What makes “great teaching”? It’s a complicated question, made more difficult by trying to measure how teachers make decisions in the classroom and what impact those decisions have on what pupils learn.
The Conservative government is moving fast to fulfil its manifesto pledge to recognise those universities that offer the highest quality teaching. In July, the higher education minister Jo Johnson proposed that a new Teaching Excellence Framework (TEF) would be created to sit alongside the existing system that recognises research excellence at universities.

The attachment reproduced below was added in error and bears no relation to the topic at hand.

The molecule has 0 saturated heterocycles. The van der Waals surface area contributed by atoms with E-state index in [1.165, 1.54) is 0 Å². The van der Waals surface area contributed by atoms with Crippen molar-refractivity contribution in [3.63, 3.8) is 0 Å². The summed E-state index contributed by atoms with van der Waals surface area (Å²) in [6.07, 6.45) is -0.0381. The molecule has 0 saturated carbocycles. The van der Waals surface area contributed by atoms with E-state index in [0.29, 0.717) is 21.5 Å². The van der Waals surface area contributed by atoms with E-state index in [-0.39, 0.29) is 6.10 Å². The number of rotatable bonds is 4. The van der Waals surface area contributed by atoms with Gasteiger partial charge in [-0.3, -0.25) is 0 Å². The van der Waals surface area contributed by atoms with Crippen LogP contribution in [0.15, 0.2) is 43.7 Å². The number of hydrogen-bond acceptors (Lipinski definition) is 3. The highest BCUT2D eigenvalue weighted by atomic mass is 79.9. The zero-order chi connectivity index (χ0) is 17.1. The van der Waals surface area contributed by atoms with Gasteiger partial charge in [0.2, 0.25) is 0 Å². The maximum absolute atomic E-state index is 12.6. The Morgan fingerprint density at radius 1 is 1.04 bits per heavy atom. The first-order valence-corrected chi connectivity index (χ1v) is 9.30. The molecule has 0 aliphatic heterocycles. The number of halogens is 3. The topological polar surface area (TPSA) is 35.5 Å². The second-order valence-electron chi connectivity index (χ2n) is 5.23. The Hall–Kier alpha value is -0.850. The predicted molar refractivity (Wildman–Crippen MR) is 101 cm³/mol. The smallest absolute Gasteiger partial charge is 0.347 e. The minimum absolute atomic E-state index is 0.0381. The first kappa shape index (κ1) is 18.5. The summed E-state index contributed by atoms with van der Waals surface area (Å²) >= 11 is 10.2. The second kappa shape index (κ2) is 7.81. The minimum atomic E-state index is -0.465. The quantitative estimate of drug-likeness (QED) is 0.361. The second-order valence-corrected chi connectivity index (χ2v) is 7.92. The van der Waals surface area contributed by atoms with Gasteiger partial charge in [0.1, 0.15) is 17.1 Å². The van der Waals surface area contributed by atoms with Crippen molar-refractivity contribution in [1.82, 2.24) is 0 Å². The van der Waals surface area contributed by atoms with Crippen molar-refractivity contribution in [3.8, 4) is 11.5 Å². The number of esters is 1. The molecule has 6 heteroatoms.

Over the last five years, schools in England have been granted an unprecedented level of freedom. An increasing number of state schools now decide for themselves which children are admitted, the curriculum they follow, who to appoint to teach it, and how much they will be paid.
An article we wrote last week for The Conversation on Seven “great” teaching methods not backed up by evidence prompted a large amount of comment and discussion. One of the main questions has been, ok so what does make for great teaching? It was this question that our recent evidence review for the Sutton Trust set out to address, alongside how teachers can improve their teaching and so bring about better learning for their students.